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and artificially, cannot claim to be fully answered to the satisfaction of all. We need not wonder at the uncertainty on these important points amongst the public when, though much has been settled, so much is left to doubt, uncertainty, or even ig. norance, in the profession. Nothing is more vital to the raising of the baby than its hygiene, which comprises more than feeding alone, and has to pay attention to dress, air, sleep, bath, and exercise, both physical and mental. Every one of these topics requires repeated discussion. As to feeding alone, we know that 20 per cent. of all children born alive die before they have completed their first year, and the majority of these 20 per cent. die of diseases of the digestive organs. But not only mortality has to be reduced by sound principles of hygiene. It is not enough that 80 per cent. should survive their first year, it is necessary in the interest of both the young individual and the commonwealth that they should be in good health and prepared to resist unfavorable influences. For life is not the greatest boon unless it be united with health. The hygiene of infancy bas to secure a vigorous skin, active lymphatic glands, and nor. mal viscera. It has also to supervise the curricle of later years. The determination of the age at which a child ought to be sent to school, and the best mode of instruction at school, belong to the domain of such a special section as it is proposed. And when after all, in the course of untoward events and hygienic errors the young fall sick, the care of the patient, both in private and in public institutions, presents itself for consideration. The topics of children's hospitals and sanitaria suggest themselves as fit subjects for the deliberation of the thoughtful and experienced, not only for the immediate benefit they confer upon the suffering, but also because of their being the only places where certain systems of treatment, such as the antifebrile and antiseptic, can be most successfully applied and tested; and where, finally, the honest searcher for truth in the profession, whether student or practitioner, or even the professional nurse, can alone find the opportunities for observation and instruction.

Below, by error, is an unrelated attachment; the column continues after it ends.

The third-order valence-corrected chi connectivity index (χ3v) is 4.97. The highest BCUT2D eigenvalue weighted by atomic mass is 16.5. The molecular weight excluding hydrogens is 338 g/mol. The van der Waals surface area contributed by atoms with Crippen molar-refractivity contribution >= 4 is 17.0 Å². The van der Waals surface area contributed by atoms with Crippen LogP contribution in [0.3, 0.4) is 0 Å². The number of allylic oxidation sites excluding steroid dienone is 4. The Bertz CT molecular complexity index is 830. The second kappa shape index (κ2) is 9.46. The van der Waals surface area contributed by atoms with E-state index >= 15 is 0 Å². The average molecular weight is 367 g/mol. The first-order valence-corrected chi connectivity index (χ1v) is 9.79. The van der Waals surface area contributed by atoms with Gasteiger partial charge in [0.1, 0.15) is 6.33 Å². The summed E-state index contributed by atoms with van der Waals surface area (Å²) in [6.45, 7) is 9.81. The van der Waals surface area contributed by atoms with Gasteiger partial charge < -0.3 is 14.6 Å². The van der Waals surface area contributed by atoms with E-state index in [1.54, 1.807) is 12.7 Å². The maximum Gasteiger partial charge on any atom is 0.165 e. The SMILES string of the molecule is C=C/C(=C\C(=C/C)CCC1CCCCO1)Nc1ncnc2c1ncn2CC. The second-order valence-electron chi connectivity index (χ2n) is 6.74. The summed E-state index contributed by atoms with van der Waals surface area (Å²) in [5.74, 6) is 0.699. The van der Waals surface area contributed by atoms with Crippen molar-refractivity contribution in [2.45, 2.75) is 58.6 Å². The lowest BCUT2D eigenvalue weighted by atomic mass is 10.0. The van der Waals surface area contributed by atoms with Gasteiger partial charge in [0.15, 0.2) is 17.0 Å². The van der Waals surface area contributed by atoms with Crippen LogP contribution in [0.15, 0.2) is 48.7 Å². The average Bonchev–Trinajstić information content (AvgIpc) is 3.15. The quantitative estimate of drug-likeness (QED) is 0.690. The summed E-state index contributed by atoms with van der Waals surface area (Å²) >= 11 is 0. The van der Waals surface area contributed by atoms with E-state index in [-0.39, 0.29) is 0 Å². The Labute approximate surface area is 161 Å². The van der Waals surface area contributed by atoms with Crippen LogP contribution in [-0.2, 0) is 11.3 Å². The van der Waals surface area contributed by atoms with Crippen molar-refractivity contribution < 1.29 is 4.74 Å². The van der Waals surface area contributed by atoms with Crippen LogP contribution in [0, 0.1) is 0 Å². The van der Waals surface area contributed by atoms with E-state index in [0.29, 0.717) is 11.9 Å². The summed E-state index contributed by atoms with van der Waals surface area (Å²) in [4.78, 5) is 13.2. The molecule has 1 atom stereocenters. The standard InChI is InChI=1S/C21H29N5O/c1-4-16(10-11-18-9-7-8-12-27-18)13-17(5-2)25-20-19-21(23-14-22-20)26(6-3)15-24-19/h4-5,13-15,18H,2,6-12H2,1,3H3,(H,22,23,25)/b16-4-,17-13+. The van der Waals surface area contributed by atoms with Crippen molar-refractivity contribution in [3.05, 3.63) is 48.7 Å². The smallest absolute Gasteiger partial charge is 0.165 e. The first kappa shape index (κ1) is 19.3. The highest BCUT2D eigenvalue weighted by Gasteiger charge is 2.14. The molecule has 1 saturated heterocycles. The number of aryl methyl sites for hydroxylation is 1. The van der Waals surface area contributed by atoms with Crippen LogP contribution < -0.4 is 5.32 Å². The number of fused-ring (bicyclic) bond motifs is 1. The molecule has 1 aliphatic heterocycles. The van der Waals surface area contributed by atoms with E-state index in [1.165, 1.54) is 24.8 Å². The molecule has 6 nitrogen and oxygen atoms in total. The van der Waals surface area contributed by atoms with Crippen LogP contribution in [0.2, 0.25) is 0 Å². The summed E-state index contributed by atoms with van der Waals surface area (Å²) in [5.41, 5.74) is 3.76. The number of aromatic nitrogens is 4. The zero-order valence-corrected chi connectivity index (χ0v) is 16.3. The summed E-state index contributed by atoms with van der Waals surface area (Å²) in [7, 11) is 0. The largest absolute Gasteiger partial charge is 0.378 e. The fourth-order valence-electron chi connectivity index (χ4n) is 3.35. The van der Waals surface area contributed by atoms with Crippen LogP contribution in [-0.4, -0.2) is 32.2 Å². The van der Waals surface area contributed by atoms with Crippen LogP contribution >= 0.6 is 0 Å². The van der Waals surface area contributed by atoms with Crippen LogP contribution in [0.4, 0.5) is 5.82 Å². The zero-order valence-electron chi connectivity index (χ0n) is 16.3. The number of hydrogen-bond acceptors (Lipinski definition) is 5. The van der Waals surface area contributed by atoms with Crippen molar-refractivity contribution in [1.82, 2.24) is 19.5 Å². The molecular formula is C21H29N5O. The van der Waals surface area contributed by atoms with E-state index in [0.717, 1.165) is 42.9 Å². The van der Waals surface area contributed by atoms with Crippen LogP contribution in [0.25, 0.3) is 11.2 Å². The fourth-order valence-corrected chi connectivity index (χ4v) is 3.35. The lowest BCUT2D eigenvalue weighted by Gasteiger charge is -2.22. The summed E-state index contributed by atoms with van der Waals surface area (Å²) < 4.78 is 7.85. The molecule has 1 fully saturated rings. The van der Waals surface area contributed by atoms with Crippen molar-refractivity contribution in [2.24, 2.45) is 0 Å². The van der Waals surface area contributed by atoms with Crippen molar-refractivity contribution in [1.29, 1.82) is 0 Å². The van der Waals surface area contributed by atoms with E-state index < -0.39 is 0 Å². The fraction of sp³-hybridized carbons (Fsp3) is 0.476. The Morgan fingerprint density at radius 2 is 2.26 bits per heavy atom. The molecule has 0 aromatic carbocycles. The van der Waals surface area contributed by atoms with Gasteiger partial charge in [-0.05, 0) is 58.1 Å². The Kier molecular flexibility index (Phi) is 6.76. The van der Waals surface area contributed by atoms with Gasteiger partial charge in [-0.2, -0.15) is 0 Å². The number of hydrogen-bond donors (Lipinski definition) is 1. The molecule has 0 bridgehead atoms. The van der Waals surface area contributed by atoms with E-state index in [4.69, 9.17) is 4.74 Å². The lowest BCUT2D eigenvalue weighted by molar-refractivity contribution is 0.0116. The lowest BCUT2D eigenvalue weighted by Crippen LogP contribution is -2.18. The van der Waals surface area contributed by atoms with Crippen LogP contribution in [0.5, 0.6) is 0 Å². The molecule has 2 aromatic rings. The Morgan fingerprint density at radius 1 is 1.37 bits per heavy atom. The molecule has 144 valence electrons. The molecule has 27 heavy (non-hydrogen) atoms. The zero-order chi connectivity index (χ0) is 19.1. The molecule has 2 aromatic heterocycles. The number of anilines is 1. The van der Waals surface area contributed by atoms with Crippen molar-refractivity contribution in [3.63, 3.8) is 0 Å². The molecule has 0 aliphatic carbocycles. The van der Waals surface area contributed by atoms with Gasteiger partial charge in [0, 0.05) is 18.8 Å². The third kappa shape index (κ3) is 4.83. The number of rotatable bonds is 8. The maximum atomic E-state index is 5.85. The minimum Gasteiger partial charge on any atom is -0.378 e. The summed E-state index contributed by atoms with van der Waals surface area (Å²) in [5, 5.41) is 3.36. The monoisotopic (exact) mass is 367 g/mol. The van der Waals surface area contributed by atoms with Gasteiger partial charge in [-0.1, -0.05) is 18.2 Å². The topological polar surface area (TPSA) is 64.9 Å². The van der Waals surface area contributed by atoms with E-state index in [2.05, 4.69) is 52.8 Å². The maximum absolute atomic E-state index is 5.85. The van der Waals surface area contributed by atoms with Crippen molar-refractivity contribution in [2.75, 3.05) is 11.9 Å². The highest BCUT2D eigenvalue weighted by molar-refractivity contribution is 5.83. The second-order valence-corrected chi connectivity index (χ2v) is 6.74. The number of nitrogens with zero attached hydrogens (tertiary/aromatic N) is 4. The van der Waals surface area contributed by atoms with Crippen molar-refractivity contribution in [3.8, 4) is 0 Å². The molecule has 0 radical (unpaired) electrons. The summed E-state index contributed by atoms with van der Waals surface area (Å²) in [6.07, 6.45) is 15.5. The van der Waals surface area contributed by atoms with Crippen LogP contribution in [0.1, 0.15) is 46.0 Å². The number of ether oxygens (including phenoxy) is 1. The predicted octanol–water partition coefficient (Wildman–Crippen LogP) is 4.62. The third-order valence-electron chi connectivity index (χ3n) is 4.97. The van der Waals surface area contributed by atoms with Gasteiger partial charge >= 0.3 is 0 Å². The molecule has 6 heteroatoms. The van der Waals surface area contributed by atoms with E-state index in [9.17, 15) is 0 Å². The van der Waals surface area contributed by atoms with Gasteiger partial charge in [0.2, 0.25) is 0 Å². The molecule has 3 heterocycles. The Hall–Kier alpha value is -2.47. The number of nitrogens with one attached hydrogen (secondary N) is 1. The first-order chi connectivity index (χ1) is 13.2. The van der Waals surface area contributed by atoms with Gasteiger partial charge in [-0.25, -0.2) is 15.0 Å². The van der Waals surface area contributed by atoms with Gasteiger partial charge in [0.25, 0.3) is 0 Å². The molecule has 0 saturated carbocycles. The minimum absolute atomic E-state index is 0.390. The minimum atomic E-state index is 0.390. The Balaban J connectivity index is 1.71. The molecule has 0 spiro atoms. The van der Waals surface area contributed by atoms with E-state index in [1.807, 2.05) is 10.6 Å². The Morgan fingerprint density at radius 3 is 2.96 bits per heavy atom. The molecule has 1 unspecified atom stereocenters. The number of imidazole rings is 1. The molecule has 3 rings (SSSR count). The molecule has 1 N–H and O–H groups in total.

These are some of the considerations which speak in favor of the establishment of a special pædiatric section. Pædiatric science is no longer, ought no longer to be, a simple attachment to obstetrics and the diseases of women. It has nothing whatever in common with these latter branches. It has but little


quite in common with general pathology and therapeutics. Thus a sound theory postulates a special study in a special section. And practice asks for it more than theory itself, for the majority of the general practitioner's patients are infants and children, with a symptomatology of their own, diseases of their own, and therapeutics adapted to their special requirements.





In a contribution to the American Journal of the Medical Sciences (vol. Ixv. p. 123, 1873) I reported several cases of renal disease occurring in children, and believed to have been caused by chronic malarial poisoning. These cases, with one exception, were acute forms of disease, which I thought were curable. In supplementing that contribution I submit the report of three cases of the more chronic and incurable forms of renal disease.